I don’t know any other “real world”
None of my friends or relatives were directly affected by the attacks on September 11, 2001. I was just starting the fourth grade in North Carolina and, while I knew my parents were clearly worried about something, I didn’t really understand what they were talking about with each other. The attacks didn’t change the everyday life of fourth grader living hundreds of miles away from Lower Manhattan or the Pentagon. And, to be honest, most nine year old boys see images similar to collapsing buildings and crashing planes everyday in video games or television.
What I’m trying to get at is that I grew up not knowing any sort of pre-9/11 world. Kids my age are the first of a generation that has lived the majority of their lives after September 11, 2001. And the first of us are already approaching adulthood.
Yesterday, I took the time to listen to recently released audio recordings of the phone calls between officials in the air as the attacks were happening. It was eerie to hear people like air traffic controllers ask if the situation playing out, which they’re only hearing about over the phone or radio or on their computer monitors, was a drill or, in fact, “real world.” I’m sure many of the people watching what was happening that day shared similar disbelief. But, for the people who were born after the attacks or were too young to process what happened, there isn’t any other “real world.”
In her own reflections yesterday, Kathleen wrote that her generation was “[robbed] of an innocence and prosperity that would have certainly been challenged anyway.” Despite being only a few years older, I don’t think people my age ever really had that innocence. We’re the first generation in quite a while to grow up in an America that isn’t immune from the horrors of war playing out on her own soil…and I’m not quite sure how to take that.
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“We’re the first generation in quite a while to grow up in an America that isn’t immune from the horrors of war playing out on her own soil…and I’m not quite sure how to take that.”
You, of course, are hardly the first but there is a good chance you (your generation, not “you”) may have been the first generation in decades that has chosen to ignore the building threats to our security … it was not innocence that you lost but a nonsensical liberal worldview …
To me “impacted” means one of the casualties or evacuees of either WTC or Pentagon.
By an accident of timing I was 30 miles away from a workplace within sight of Congress and a short distance from the Pentagon. By memory the smoke was visible that day.
Washington as well as NYC was evacuated but with mass transit and bridge closures, actually similar to the discombobulation after “The Quake”.
My point is that the first comparisons were to “The Pearl Harbor Attack” that started WWII.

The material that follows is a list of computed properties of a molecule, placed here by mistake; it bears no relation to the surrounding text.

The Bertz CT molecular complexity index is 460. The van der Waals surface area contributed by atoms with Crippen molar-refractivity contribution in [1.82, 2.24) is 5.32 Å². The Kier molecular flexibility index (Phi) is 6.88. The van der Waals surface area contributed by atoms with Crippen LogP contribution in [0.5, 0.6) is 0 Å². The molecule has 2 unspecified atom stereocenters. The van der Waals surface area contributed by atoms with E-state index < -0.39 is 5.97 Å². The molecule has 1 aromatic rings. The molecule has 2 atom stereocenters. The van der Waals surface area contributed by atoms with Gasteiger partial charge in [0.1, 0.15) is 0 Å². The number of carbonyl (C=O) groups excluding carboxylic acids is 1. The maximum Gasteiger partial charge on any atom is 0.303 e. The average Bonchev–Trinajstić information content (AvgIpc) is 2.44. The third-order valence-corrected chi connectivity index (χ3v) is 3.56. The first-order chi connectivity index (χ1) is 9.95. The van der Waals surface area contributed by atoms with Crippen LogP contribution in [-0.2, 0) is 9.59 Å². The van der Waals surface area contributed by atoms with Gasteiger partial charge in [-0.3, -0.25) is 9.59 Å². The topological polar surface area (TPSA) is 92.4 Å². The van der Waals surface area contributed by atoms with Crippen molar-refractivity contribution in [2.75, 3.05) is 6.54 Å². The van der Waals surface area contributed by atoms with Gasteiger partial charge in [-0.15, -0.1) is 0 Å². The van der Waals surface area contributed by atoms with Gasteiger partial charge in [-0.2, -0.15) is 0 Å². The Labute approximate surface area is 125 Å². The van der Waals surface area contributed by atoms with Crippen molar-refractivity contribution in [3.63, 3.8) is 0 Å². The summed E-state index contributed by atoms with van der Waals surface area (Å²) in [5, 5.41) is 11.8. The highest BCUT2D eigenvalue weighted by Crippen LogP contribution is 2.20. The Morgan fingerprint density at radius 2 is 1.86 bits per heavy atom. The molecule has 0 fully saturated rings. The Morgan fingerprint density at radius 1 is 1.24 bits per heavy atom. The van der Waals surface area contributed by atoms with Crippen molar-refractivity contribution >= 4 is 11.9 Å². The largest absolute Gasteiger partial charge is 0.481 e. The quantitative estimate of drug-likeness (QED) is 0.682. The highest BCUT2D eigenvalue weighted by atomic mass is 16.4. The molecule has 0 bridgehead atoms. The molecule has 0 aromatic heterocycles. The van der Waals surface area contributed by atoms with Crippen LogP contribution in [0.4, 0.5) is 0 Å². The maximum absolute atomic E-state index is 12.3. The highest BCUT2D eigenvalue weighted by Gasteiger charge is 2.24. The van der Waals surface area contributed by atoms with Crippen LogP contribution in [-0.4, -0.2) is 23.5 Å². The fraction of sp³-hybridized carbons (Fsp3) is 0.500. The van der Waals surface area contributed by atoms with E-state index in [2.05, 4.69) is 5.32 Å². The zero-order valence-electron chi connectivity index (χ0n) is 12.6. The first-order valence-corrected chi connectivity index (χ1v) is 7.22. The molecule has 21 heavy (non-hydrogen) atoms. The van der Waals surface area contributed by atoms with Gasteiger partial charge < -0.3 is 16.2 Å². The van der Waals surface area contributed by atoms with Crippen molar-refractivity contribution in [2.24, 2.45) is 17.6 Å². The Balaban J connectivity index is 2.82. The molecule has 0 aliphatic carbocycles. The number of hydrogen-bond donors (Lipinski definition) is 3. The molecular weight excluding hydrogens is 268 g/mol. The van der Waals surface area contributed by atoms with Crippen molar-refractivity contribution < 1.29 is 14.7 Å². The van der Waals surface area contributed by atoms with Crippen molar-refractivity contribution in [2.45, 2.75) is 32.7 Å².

Later comparisons for the US was the civilian casualties of “The American Civil War”, from memory 50,000 civilian deaths of a total of 650,000 deaths on both sides.
That was 150 years ago not 50 years ago: World War II was a very major event, but a defined nation-state made a military attack on our military, and in the end surrendered unconditionally.
911 was zealots attacking us; Israel, India, and Andalusia were attacked because they were a part of the caliphate between seven and twelve centuries ago. We were attacked because we support Republics with religious and political freedom.
I think the era where Youth were “immune from the horrors of war” was a pretty short one. We had war on US soil in the late 1700’s the early 1800’s, mid 1800’s. We had hijackings in the ’70s… and the threat of Global Nuclear Annihilation throughout the Cold War into the ’80s.
I think the period after any War, the initial Peace, is a time when folks get the mindset that “It’s Over”, like after the War to End All Wars, or after WWII… After Vietnam… After the Soviet Union collapsed. It’s weird that people would be so naive as a group, but not uncommon. Basically, you’re normal, and your age group is finding out what most other have: It’s your turn, it can happen here… anytime. Yeah, it sucks… but it’s nothing like having to live in Ireland in the ’70s, or France in the ’40s, or Iran… well, ever.
Every generation thinks it is the “first”.
Sorry to break the news, but your grandparents may well have been born into depression,;seen their fathers, older brothers and neighbors off to WWII, while experiencing nightly air raid drills and blackouts–and rationing of course. They may have fought in Korea, and if not there Viet Nam. In their own youth they had the nuclear threat, with a variety of alarms (Cuban missile crisis) hanging over their heads.
Tell you the truth, the past ten years has looked a lot like business as usual to me–unless you served or had a loved one serving in the military.
No, there was maybe one “generation” between the cold war and the rising awareness of the reach of global terrorism. They had it easy, perhaps, but were as children. This is the world.